basic income; solidarity citizen income; unconditional basic income; negative income tax; welfare state; social system; social security; system change; “sociopolitical revolution”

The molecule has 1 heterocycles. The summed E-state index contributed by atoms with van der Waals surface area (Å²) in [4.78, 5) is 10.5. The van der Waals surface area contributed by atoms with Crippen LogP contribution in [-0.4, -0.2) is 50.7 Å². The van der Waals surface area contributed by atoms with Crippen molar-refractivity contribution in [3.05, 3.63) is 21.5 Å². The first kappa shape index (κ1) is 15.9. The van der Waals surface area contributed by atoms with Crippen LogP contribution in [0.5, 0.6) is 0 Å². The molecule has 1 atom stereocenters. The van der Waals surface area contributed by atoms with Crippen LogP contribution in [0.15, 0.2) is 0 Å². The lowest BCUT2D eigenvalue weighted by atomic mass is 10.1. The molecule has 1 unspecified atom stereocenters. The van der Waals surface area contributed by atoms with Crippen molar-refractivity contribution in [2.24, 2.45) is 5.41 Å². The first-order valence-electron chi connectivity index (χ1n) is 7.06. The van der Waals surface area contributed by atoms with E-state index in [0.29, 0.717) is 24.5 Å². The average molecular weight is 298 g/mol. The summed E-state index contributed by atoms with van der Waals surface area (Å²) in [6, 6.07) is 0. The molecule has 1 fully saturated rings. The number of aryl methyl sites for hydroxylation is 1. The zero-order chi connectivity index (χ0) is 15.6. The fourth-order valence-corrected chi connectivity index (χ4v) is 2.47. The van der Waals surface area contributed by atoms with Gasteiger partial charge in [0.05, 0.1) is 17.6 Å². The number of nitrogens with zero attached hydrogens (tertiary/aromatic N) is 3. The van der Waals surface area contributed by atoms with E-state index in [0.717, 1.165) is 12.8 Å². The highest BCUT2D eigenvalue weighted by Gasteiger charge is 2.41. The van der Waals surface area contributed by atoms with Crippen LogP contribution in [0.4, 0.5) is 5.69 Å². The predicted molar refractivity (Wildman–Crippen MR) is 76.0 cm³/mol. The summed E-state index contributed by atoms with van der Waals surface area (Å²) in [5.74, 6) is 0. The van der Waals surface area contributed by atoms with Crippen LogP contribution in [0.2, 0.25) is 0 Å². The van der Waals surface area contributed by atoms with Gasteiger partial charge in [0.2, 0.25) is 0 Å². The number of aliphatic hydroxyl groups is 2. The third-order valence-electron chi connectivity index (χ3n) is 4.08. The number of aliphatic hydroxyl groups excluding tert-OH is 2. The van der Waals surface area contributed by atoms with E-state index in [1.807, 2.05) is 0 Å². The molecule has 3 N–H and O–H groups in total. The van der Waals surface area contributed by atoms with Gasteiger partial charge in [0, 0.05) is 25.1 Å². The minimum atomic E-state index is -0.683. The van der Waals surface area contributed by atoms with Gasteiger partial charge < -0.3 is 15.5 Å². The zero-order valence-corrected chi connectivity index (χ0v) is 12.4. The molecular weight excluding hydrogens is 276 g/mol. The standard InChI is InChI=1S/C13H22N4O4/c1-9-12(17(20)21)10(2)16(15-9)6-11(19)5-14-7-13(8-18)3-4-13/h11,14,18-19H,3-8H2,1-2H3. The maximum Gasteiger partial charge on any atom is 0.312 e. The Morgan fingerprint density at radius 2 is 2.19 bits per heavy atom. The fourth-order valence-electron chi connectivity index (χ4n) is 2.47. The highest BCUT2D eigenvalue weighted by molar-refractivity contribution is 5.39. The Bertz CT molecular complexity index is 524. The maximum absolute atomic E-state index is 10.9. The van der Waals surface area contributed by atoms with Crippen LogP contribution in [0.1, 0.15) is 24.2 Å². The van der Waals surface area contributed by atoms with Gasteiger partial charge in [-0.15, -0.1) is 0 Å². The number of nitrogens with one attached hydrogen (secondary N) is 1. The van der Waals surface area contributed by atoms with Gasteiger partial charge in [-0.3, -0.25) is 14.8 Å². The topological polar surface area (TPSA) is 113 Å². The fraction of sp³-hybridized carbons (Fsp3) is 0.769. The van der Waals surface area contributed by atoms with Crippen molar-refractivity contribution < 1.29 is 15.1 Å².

Thomas Straubhaar and Ingrid Hohenleitner outline the model of an unconditionally granted basic income. According to the authors, it can also be financed by Germany. They see the basic income as an opportunity to sustainably restructure the state budget and make the welfare state financially viable again for future generations. They show that new jobs of up to 1.17 million full-time jobs could be created, particularly in the low-wage sector. Michael Opielka sees the Althaus model as “a kind of combination wage for all”. Part of the national income would be distributed to all. With a “mixture of pragmatism and idealism”, the Solidarity Citizen’s Income creates on the one hand a “real” labour market, but at the same time makes part-time work worthwhile and provides secure voluntary commitment and educational phases. With the Solidarity Citizen Income, wage differentiation in the lower income bracket no longer leads to poverty. The Solidarity Citizen Income of Dieter Althaus would be an important step on the way to more social solidarity, more subsidiarity and more (social) justice. Michael Schramm comes to this conclusion. In addition, the system of social security would be placed on an economically viable footing and the labour market and entrepreneurial forces would be stimulated.
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